So if light farce is your thing, then this could be the one for you, I certainly enjoyed it and as the author finds the `voice' of Derek I am sure the other books in the series will be even better...

I was provided with a review copy of this book.
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Format: Paperback
This review is based upon a free copy given to me by the author. Please Call me Derek is a grown up comedy following the events in Derek's life. It begins with a little introduction to Derek as a child and explains some of the history behind the large Supermarket called Bisko's which was built on an old piece of derelict ground which young Derek and his friends used to play on.

We next meet Derek aged 29 years old and leaving his current job with the wild idea of becoming an author. Circumstances and unfortunate events find Derek struggling to write and in need of finding a new job.

The book is full of some great characters, I loved Derek's full name, Derek Toozlethwaite. There is Rob the newspaper editor with a gambling debt to pay, a banker with a hidden secret, his wife Muriel, the victim of a kidnapping and many more. Derek lives with his Grandparents, his Grandad has a paper-round which he does on his bike, while his Gran is doing a study on the benefits of keeping the aging mind active.

There is an unusual element in the book in that many of the characters don't drive cars and they rely on cycling which adds to the comedy. Grandad's bike has it's own starring role in the proceedings more than once, and hopefully someone will give it some loving oil soon.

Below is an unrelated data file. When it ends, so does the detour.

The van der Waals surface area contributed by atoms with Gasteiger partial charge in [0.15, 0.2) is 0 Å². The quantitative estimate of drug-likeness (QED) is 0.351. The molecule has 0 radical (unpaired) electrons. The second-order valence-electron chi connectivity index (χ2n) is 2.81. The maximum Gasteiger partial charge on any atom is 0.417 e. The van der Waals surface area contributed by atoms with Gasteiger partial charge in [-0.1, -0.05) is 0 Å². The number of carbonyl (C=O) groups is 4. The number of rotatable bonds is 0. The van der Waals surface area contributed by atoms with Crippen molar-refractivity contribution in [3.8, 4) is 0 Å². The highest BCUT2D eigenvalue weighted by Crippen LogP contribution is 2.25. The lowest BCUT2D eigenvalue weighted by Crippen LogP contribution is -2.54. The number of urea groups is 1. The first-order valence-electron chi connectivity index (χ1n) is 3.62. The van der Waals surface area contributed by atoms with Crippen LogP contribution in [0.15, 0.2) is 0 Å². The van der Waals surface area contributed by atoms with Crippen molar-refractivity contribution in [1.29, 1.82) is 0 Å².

Throughout the story the local police force are half a step behind most of the goings on, and it seems to be the intent of the characters to outwit the police any way they can, from the very beginning chapter when Derek arrives home with a very large security dog on his trail, to the end when the detective known as Andy Pandy finally throws in the towel.
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By A. Rose TOP 500 REVIEWERVINE VOICE on 29 Mar. 2013
Format: Paperback
Like many of the other reviewers, I found this book very funny, very British and very entertaining. The book introduces Derek, aka Sweaty, as a child feeling upset and rebellious because the local supermarket has bought and built on the best rough playground that he and his mates spend their weekends and school holidays on. This same supermarket plays a part through to the end of the book and, with quite few characters, all are intertwined (with one or two convenient coincidences) to give a very fulfilling and refreshing story. There's a bit of everything in there starting with a sad boy almost attacked by a guard dog through to his adult life living with slightly dippy grandparents, getting a job, saving a damsel in distress, getting a girlfriend, and solving a crime - not to mention all the capers he gets up to trying to get out of the many sticky situations he finds himself in.

All in all, this was a refreshing book written totally with British humour in mind, and not a single Americanism in sight. Very funny and can totally recommend.